In October 2017, I was lucky enough to have the chance to give a talk at the annual ASLA (American Society of Landscape Architects) annual meeting in Los Angeles, CA. In addition to viewing palms against sunny skies, I was so pleased to see talented designers having really critical discussions. My talk was about candor in communication – basically summarizing that it’s the only way I know how to be in the professional world. I also happen to believe that candor gives us the most bonding and stress-free way to move through life as a human.
Humans have been around for 2.5 million years; how is that we still don’t have a set evolutionary mechanism that helps us be better communicators? Sure, there is technology, but has technology actually allowed us to have relational engagement with one another at an emotional level? When humans communicate in the right way, that is when biological magic happens – our neurons mirror one another, we produce oxyocin and other happiness-making hormones, our pupils dilate to couple one another. In exploring the topic of this talk, these are all questions that I asked, hoping for some echo in the dark about our evolutionary future – as artist/designers, but also as human beings. What I found was the voice of Thalia Wheatley and her Social Systems Lab at Darmouth. I took each of her studies to be fascinating affirmations about the potential of human connection in communication. She even gets into some interesting exploration of spatial computations and how they allow us to map out the social world. For those searching, there is also immense clarity of information (++ beautiful dots) in Ekman’s Atlas of Emotions, which I used as an exhibit to talk about the range of human emotion and its affect in every single human interaction.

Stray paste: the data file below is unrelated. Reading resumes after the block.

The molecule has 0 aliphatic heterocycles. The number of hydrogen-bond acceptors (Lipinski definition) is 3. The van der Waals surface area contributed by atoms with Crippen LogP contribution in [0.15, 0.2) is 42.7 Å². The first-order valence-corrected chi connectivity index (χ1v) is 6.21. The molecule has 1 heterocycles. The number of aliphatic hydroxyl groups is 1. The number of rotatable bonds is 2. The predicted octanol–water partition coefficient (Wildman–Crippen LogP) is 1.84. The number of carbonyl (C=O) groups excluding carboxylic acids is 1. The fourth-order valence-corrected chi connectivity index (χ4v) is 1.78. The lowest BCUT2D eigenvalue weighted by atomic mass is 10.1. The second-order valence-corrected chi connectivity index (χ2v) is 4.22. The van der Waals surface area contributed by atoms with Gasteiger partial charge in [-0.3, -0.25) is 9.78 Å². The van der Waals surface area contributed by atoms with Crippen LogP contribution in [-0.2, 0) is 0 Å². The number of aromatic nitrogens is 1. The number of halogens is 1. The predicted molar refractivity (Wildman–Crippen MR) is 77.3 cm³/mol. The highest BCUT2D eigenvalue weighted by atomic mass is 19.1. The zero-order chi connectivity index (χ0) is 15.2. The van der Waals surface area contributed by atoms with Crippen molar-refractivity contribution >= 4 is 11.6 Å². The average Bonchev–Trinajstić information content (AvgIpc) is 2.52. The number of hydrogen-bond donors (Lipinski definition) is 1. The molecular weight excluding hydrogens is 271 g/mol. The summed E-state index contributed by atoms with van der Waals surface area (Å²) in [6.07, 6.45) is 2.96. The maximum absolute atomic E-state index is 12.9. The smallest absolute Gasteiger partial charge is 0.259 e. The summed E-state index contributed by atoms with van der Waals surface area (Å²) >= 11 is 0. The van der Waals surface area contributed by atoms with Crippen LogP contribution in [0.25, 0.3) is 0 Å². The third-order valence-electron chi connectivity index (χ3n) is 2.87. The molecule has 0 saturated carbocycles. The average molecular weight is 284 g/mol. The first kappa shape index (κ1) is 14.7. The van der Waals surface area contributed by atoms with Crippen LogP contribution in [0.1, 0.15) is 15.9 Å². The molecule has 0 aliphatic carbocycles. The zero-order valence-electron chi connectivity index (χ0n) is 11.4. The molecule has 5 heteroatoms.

While I’m no scientist, and certainly not a perfect communicator, I do hope that I was able to share some wisdom on this topic. The talk is now available through ASLA’s learning dashboard, and even provides CEUs for landscape architects and architects. You can find me at “Communicate and Collaborate: Putting Words to Action for Better.”